I was fascinated by astronomy. I couldn’t grasp the concept of constellations so I focused on the planets. In the first sentence of reading about Jupiter I came across the words aphelion and perihelion. I couldn’t hardly read the words, much less pronounce them. However, in the context of the distances from the Sun, it dawned on me that perihelion was the closest distance that Jupiter came in it’s orbit and aphelion was the furthest. I spent days trying to figure out the math section in the encyclopedia, which was silly of me because it was way beyond my years. I look back on those early school days when I was taught to read with very fond memories. It opened up a world where I could choose what to learn, at a very early age.
I would go with my brothers to the East Park. We used to take the long walk to the park, rather than take our bicycles, for we feared they would be stolen. We made The Park an all day event, with activities like boating, bowls, soccer, running around the band stand and hide ‘n’ seek. The neighborhood bully asked us how to get to the park—we wouldn’t tell him, and we ran off. The next day, about a third of the way to the park, the bully jumps out from behind a wall. That surprised us and we couldn’t get away but all he wanted was for us to show him the way to The Park. We did and he disappeared for the rest of the day and gave us no trouble.
Another day, my brother and I were returning from the East Park when in the distance we heard a shout behind us, “Come here!” We carried on walking and soon an angry boy, The Big Kid rode up on his bike. He said, “Why didn’t you come when I called you?” My brother said, “It’s a free country!” for which The Big Kid gave him a fist in the face, and a bloody nose flowing freely, spilling onto the footpath.
My brother was out of the fight so I put up my fists, and with resigned trepitation, was ready for the worst. The Big Kid said “That won’t do you any good, you can’t hurt me.” To prove his point, he told me to try something. I punched him in the stomache but it did no good. I turned to my brother and said, “Come on, let’s get him together” but he was understandably still tending to his nose. The Big Kid then said, “Next time, come when I tell you to,” and took off. I diplomatically refrained from making any comments about freedom. I never saw him again.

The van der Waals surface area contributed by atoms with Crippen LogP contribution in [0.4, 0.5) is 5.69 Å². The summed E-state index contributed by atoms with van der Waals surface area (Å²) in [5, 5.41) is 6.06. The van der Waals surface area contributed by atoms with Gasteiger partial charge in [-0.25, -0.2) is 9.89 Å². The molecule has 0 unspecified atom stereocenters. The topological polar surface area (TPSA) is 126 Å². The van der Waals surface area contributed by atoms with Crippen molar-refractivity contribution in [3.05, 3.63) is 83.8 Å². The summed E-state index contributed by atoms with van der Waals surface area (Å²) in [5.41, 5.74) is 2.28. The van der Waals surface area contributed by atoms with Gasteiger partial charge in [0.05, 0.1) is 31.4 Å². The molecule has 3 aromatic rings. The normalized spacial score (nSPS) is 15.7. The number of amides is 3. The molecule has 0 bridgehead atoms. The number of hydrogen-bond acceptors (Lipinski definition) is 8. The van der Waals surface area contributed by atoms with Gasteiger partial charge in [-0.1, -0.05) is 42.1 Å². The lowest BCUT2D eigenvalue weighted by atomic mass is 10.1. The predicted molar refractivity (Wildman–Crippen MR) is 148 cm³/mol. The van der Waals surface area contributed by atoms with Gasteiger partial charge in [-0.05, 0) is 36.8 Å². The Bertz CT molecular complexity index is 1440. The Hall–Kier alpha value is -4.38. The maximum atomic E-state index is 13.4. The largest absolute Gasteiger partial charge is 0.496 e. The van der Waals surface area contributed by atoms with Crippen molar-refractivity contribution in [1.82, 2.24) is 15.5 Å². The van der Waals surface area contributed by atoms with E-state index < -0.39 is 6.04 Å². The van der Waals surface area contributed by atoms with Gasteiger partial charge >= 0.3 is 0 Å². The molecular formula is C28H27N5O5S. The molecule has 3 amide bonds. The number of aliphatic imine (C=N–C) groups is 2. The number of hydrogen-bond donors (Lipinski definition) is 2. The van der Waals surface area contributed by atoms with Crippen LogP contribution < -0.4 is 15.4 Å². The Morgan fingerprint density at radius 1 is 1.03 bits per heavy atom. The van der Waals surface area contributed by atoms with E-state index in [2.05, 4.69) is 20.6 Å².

Mother was Catholic and my stepfather never mentioned religion but was a hard worker and was a good influence. If I asked him to do something that he thought I could do for myself he would say, “Use your own initiative.”
We never went to church as a family or individually but when I was very young I recall my mother telling me that there was “God the Father, God the Son, and God the Holy Ghost.” She said I can pray to God the Father and ask for what I needed. I could understand asking for what I wanted, a young child knows how to do that. She then said that you have to have faith. I didn’t understand that, I said to myself, what’s faith? But the seeds were sown for my faith later in life.
One girl that I remember was Jean Tilley. Jean was brilliant at math and I would compete to try and finish before her. I was never able to, she was too smart and too fast and would always finish before everyone else.
One morning, just before the big math test, I turned around to Jean to make a comment. We used fountain pens, every student providing his own, unless you used a school pen which had to be dipped in an ink-well every few seconds. As I turned around I inadvertently knocked Jean’s fountain pen to the floor with the back of my chair. The nib was bent on impact so Mr. Bellfield straightened it with a pair of pliers he kept for that purpose. The weekly Monday morning test started and after a few minutes Jean muttered something. She increasingly got more agitated and frustrated and eventually burst into tears. Mr. Bellfield put her into the storeroom so that she wouldn’t have to be crying in front of the whole class. Nobody could figure out why she was so upset. After the test I noticed Jean’s pen had a small gap in the nib, preventing the ink from flowing freely. Jean had difficulty writing, and wasn’t able to finish first and maintain her record. I thought, “Oh, no, that was my fault!”